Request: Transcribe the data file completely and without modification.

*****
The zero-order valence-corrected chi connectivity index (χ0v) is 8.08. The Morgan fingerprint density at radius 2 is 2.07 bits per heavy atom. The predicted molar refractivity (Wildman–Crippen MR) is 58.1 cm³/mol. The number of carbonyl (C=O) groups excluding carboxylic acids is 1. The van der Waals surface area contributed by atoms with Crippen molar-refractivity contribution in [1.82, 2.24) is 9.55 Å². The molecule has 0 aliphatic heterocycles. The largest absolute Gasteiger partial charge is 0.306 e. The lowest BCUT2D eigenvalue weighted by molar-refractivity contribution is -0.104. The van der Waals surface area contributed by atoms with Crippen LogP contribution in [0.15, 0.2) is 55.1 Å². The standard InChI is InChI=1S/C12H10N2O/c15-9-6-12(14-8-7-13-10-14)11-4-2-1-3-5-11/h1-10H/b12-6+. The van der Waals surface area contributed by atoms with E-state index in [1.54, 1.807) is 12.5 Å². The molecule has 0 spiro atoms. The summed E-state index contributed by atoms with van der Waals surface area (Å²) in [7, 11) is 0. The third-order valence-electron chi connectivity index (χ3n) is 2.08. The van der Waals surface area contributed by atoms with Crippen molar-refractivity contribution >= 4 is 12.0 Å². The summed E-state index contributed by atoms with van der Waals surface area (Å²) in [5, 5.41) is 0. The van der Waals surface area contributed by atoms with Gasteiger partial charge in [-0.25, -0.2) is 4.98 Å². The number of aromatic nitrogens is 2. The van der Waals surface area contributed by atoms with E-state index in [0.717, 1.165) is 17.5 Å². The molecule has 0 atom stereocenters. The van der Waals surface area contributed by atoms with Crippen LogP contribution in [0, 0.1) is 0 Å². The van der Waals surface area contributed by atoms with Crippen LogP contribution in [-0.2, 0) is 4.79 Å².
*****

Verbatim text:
The zero-order valence-corrected chi connectivity index (χ0v) is 8.08. The Morgan fingerprint density at radius 2 is 2.07 bits per heavy atom. The predicted molar refractivity (Wildman–Crippen MR) is 58.1 cm³/mol. The number of carbonyl (C=O) groups excluding carboxylic acids is 1. The van der Waals surface area contributed by atoms with Crippen molar-refractivity contribution in [1.82, 2.24) is 9.55 Å². The molecule has 0 aliphatic heterocycles. The largest absolute Gasteiger partial charge is 0.306 e. The lowest BCUT2D eigenvalue weighted by molar-refractivity contribution is -0.104. The van der Waals surface area contributed by atoms with Crippen LogP contribution in [0.15, 0.2) is 55.1 Å². The standard InChI is InChI=1S/C12H10N2O/c15-9-6-12(14-8-7-13-10-14)11-4-2-1-3-5-11/h1-10H/b12-6+. The van der Waals surface area contributed by atoms with E-state index in [1.54, 1.807) is 12.5 Å². The molecule has 0 spiro atoms. The summed E-state index contributed by atoms with van der Waals surface area (Å²) in [7, 11) is 0. The third-order valence-electron chi connectivity index (χ3n) is 2.08. The van der Waals surface area contributed by atoms with Crippen molar-refractivity contribution >= 4 is 12.0 Å². The summed E-state index contributed by atoms with van der Waals surface area (Å²) in [5, 5.41) is 0. The van der Waals surface area contributed by atoms with Gasteiger partial charge in [-0.25, -0.2) is 4.98 Å². The number of aromatic nitrogens is 2. The van der Waals surface area contributed by atoms with E-state index in [0.717, 1.165) is 17.5 Å². The molecule has 0 atom stereocenters. The van der Waals surface area contributed by atoms with Crippen LogP contribution in [0, 0.1) is 0 Å². The van der Waals surface area contributed by atoms with Crippen LogP contribution in [-0.2, 0) is 4.79 Å².